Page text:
Heatmap with lattice and levelplot()

This document explains how to use the levelplot() function of the lattice R package to build heatmaps.

Basis use of levelplot()

The lattice package allows to build heatmaps thanks to the levelplot() function.

Input data: here input is a data frame with 3 columns prividing the X and Y coordinate of the cell and its value. (Long format). # Load the lattice package
library("lattice")

# Dummy data
x <- seq(1,10, length.out=20)
y <- seq(1,10, length.out=20)
data <- expand.grid(X=x, Y=y)
data\$Z <- runif(400, 0, 5)

## Try it out
levelplot(Z ~ X*Y, data=data  ,xlab="X",
main="")

From wide input matrix

Previous example of this document was based on a data frame at the long format. Here, a square matrix is used instead. It is the second format understood by the levelplot() function.

Note: here row and column order isn’t respected in the heatmap. # Load the library
library("lattice")

# Dummy data
data <- matrix(runif(100, 0, 5) , 10 , 10)
colnames(data) <- letters[c(1:10)]
rownames(data) <- paste( rep("row",10) , c(1:10) , sep=" ")

# plot it flipping the axis
levelplot(data)

Flip and reorder axis

The t() function of R allows to transpose the input matrix, and thus to flip X and Y coordinates.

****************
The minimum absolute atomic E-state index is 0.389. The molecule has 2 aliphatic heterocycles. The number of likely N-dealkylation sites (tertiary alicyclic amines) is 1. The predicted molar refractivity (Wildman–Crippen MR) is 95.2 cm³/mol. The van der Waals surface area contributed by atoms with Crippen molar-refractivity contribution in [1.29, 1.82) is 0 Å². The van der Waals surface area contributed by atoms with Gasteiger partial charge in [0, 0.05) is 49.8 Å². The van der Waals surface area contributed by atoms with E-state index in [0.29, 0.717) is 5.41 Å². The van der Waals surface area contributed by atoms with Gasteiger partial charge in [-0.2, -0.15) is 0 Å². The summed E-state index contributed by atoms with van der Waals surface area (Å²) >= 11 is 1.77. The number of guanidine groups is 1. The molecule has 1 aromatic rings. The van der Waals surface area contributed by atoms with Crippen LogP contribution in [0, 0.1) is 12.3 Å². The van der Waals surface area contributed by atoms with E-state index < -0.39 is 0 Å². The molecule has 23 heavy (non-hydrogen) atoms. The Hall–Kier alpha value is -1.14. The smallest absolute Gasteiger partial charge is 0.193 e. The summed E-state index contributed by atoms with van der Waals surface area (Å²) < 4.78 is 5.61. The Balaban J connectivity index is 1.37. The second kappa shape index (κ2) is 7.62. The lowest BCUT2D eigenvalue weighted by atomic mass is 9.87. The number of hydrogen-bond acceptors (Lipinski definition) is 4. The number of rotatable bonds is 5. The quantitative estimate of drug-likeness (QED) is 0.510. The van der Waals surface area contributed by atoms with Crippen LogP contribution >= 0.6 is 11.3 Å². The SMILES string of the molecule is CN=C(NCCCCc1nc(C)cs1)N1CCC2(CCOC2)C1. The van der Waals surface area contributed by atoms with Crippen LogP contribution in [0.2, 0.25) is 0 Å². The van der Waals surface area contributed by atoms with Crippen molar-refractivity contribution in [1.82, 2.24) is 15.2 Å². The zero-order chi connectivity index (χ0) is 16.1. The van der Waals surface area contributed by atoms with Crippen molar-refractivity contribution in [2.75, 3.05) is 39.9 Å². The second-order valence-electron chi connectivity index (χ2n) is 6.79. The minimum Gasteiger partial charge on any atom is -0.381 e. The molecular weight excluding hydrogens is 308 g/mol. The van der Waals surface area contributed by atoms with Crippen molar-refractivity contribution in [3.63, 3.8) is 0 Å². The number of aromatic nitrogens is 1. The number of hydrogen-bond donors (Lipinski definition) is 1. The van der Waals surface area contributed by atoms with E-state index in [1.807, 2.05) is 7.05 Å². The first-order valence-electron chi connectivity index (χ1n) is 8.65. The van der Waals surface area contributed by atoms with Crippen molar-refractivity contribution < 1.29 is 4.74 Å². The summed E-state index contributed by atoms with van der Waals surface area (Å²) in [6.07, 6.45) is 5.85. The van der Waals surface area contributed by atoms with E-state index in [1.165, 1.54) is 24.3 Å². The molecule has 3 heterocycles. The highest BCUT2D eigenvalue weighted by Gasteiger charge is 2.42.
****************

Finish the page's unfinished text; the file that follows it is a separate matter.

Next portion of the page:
Moreover, you can reverse matrix order as shown below to reverse order in the heatmap as well. Now the heatmap is organized exactly as the input matrix. # Load the library
library("lattice")

# Dummy data
data <- matrix(runif(100, 0, 5) , 10 , 10)
colnames(data) <- letters[c(1:10)]
rownames(data) <- paste( rep("row",10) , c(1:10) , sep=" ")

# plot it flipping the axis
levelplot( t(data[c(nrow(data):1) , ]),
col.regions=heat.colors(100))

Custom colors   There are several ways to custom the color palette:

• native palettes of R: terrain.color(), rainbow(), heat.colors(), topo.colors() or cm.colors()
• palettes of RColorBrewer. See list of available palettes here.
• palettes of Viridis: viridis, magma, inferno, plasma. # Lattice package
require(lattice)

# The volcano dataset is provided, it looks like that:

# 1: native palette from R
levelplot(volcano, col.regions = terrain.colors(100)) # try cm.colors() or terrain.colors()

# 2: Rcolorbrewer palette
library(RColorBrewer)
coul <- colorRampPalette(brewer.pal(8, "PiYG"))(25)
levelplot(volcano, col.regions = coul) # try cm.colors() or terrain.colors()

# 3: Viridis
library(viridisLite)
coul <- viridis(100)
levelplot(volcano, col.regions = coul)
#levelplot(volcano, col.regions = magma(100))

Related chart types

Contact

This document is a work by Yan Holtz. Any feedback is highly encouraged. You can fill an issue on Github, drop me a message on Twitter, or send an email pasting yan.holtz.data with gmail.com.